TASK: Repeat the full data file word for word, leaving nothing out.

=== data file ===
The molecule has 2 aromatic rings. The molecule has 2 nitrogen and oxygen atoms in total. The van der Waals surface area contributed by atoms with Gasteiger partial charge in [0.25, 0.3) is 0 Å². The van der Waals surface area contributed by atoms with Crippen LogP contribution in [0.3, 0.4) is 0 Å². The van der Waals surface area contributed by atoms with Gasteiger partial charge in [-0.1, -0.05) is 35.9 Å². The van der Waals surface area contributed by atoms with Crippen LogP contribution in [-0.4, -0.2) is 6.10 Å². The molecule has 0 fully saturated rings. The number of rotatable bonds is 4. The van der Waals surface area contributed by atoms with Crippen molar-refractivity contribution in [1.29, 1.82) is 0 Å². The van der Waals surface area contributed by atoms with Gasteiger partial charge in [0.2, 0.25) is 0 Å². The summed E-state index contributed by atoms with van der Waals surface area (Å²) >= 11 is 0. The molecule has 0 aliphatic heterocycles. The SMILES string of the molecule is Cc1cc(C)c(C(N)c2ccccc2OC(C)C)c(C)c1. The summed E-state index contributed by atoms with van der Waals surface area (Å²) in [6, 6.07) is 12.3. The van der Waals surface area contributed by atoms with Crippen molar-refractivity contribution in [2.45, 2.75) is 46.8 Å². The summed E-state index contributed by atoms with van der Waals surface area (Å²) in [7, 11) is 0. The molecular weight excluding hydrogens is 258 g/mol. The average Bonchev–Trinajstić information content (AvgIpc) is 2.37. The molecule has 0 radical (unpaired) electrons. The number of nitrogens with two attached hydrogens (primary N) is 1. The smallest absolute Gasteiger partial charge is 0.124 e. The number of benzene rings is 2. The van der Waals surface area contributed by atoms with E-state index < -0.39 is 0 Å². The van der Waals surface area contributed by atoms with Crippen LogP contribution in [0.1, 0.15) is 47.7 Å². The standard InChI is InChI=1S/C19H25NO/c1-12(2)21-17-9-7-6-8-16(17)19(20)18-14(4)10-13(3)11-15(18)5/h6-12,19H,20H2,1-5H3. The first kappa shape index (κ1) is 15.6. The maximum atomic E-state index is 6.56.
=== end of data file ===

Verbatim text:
The molecule has 2 aromatic rings. The molecule has 2 nitrogen and oxygen atoms in total. The van der Waals surface area contributed by atoms with Gasteiger partial charge in [0.25, 0.3) is 0 Å². The van der Waals surface area contributed by atoms with Crippen LogP contribution in [0.3, 0.4) is 0 Å². The van der Waals surface area contributed by atoms with Gasteiger partial charge in [-0.1, -0.05) is 35.9 Å². The van der Waals surface area contributed by atoms with Crippen LogP contribution in [-0.4, -0.2) is 6.10 Å². The molecule has 0 fully saturated rings. The number of rotatable bonds is 4. The van der Waals surface area contributed by atoms with Crippen molar-refractivity contribution in [1.29, 1.82) is 0 Å². The van der Waals surface area contributed by atoms with Gasteiger partial charge in [0.2, 0.25) is 0 Å². The summed E-state index contributed by atoms with van der Waals surface area (Å²) >= 11 is 0. The molecule has 0 aliphatic heterocycles. The SMILES string of the molecule is Cc1cc(C)c(C(N)c2ccccc2OC(C)C)c(C)c1. The summed E-state index contributed by atoms with van der Waals surface area (Å²) in [6, 6.07) is 12.3. The van der Waals surface area contributed by atoms with Crippen molar-refractivity contribution in [2.45, 2.75) is 46.8 Å². The summed E-state index contributed by atoms with van der Waals surface area (Å²) in [7, 11) is 0. The molecular weight excluding hydrogens is 258 g/mol. The average Bonchev–Trinajstić information content (AvgIpc) is 2.37. The molecule has 0 radical (unpaired) electrons. The number of nitrogens with two attached hydrogens (primary N) is 1. The smallest absolute Gasteiger partial charge is 0.124 e. The number of benzene rings is 2. The van der Waals surface area contributed by atoms with E-state index < -0.39 is 0 Å². The van der Waals surface area contributed by atoms with Crippen LogP contribution in [0.1, 0.15) is 47.7 Å². The standard InChI is InChI=1S/C19H25NO/c1-12(2)21-17-9-7-6-8-16(17)19(20)18-14(4)10-13(3)11-15(18)5/h6-12,19H,20H2,1-5H3. The first kappa shape index (κ1) is 15.6. The maximum atomic E-state index is 6.56.